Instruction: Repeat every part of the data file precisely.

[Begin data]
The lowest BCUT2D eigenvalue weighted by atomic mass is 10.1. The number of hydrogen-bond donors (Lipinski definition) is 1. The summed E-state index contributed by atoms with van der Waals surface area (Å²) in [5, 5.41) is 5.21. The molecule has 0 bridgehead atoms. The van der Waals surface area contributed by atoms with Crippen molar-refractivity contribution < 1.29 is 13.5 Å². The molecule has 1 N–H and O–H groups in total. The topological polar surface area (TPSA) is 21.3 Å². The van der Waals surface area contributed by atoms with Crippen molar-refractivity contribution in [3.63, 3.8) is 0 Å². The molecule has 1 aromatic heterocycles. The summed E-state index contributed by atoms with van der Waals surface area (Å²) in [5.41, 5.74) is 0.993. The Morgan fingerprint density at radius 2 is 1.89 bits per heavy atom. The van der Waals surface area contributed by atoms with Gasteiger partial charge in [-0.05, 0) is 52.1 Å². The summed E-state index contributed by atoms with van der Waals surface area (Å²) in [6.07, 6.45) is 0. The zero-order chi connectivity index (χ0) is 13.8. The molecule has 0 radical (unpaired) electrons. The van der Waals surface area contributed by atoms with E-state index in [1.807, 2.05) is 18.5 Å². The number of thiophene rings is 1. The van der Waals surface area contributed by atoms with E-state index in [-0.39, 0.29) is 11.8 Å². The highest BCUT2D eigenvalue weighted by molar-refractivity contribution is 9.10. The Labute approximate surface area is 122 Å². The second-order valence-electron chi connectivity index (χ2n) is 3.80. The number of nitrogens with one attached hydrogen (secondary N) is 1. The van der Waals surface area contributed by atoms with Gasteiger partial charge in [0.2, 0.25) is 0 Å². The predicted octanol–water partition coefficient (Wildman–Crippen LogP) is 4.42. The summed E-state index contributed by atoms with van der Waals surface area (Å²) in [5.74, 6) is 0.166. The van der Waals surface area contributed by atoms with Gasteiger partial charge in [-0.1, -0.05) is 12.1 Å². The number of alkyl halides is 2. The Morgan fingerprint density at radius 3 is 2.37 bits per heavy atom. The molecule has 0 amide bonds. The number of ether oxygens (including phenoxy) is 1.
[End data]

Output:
The lowest BCUT2D eigenvalue weighted by atomic mass is 10.1. The number of hydrogen-bond donors (Lipinski definition) is 1. The summed E-state index contributed by atoms with van der Waals surface area (Å²) in [5, 5.41) is 5.21. The molecule has 0 bridgehead atoms. The van der Waals surface area contributed by atoms with Crippen molar-refractivity contribution < 1.29 is 13.5 Å². The molecule has 1 N–H and O–H groups in total. The topological polar surface area (TPSA) is 21.3 Å². The van der Waals surface area contributed by atoms with Crippen molar-refractivity contribution in [3.63, 3.8) is 0 Å². The molecule has 1 aromatic heterocycles. The summed E-state index contributed by atoms with van der Waals surface area (Å²) in [5.41, 5.74) is 0.993. The Morgan fingerprint density at radius 2 is 1.89 bits per heavy atom. The van der Waals surface area contributed by atoms with Gasteiger partial charge in [-0.05, 0) is 52.1 Å². The summed E-state index contributed by atoms with van der Waals surface area (Å²) in [6.07, 6.45) is 0. The zero-order chi connectivity index (χ0) is 13.8. The molecule has 0 radical (unpaired) electrons. The van der Waals surface area contributed by atoms with E-state index in [1.807, 2.05) is 18.5 Å². The number of thiophene rings is 1. The van der Waals surface area contributed by atoms with E-state index in [-0.39, 0.29) is 11.8 Å². The highest BCUT2D eigenvalue weighted by molar-refractivity contribution is 9.10. The Labute approximate surface area is 122 Å². The second-order valence-electron chi connectivity index (χ2n) is 3.80. The number of nitrogens with one attached hydrogen (secondary N) is 1. The van der Waals surface area contributed by atoms with Gasteiger partial charge in [0.2, 0.25) is 0 Å². The predicted octanol–water partition coefficient (Wildman–Crippen LogP) is 4.42. The summed E-state index contributed by atoms with van der Waals surface area (Å²) in [5.74, 6) is 0.166. The van der Waals surface area contributed by atoms with Gasteiger partial charge in [-0.1, -0.05) is 12.1 Å². The number of alkyl halides is 2. The Morgan fingerprint density at radius 3 is 2.37 bits per heavy atom. The molecule has 0 amide bonds. The number of ether oxygens (including phenoxy) is 1.